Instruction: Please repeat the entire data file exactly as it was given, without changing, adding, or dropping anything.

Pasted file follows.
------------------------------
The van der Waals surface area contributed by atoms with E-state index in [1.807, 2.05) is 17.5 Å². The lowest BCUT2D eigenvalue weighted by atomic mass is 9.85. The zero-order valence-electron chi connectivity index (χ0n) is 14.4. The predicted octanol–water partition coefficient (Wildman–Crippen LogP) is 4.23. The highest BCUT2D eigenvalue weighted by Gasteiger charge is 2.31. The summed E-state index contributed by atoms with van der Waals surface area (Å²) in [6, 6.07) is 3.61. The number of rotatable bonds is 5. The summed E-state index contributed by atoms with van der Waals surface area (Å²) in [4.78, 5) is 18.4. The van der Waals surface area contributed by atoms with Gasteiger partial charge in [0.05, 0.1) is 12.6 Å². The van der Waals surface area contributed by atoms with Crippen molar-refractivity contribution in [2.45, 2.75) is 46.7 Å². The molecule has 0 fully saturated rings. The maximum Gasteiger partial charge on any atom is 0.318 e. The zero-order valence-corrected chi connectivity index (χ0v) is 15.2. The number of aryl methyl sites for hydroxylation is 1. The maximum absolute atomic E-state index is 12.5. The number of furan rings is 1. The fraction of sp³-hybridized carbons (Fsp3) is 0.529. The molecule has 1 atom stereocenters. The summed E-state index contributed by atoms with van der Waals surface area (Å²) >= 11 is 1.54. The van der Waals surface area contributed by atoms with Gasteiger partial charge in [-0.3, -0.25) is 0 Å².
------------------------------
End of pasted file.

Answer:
The van der Waals surface area contributed by atoms with E-state index in [1.807, 2.05) is 17.5 Å². The lowest BCUT2D eigenvalue weighted by atomic mass is 9.85. The zero-order valence-electron chi connectivity index (χ0n) is 14.4. The predicted octanol–water partition coefficient (Wildman–Crippen LogP) is 4.23. The highest BCUT2D eigenvalue weighted by Gasteiger charge is 2.31. The summed E-state index contributed by atoms with van der Waals surface area (Å²) in [6, 6.07) is 3.61. The number of rotatable bonds is 5. The summed E-state index contributed by atoms with van der Waals surface area (Å²) in [4.78, 5) is 18.4. The van der Waals surface area contributed by atoms with Gasteiger partial charge in [0.05, 0.1) is 12.6 Å². The van der Waals surface area contributed by atoms with Crippen molar-refractivity contribution in [2.45, 2.75) is 46.7 Å². The molecule has 0 fully saturated rings. The maximum Gasteiger partial charge on any atom is 0.318 e. The zero-order valence-corrected chi connectivity index (χ0v) is 15.2. The number of aryl methyl sites for hydroxylation is 1. The maximum absolute atomic E-state index is 12.5. The number of furan rings is 1. The fraction of sp³-hybridized carbons (Fsp3) is 0.529. The molecule has 1 atom stereocenters. The summed E-state index contributed by atoms with van der Waals surface area (Å²) >= 11 is 1.54. The van der Waals surface area contributed by atoms with Gasteiger partial charge in [-0.3, -0.25) is 0 Å².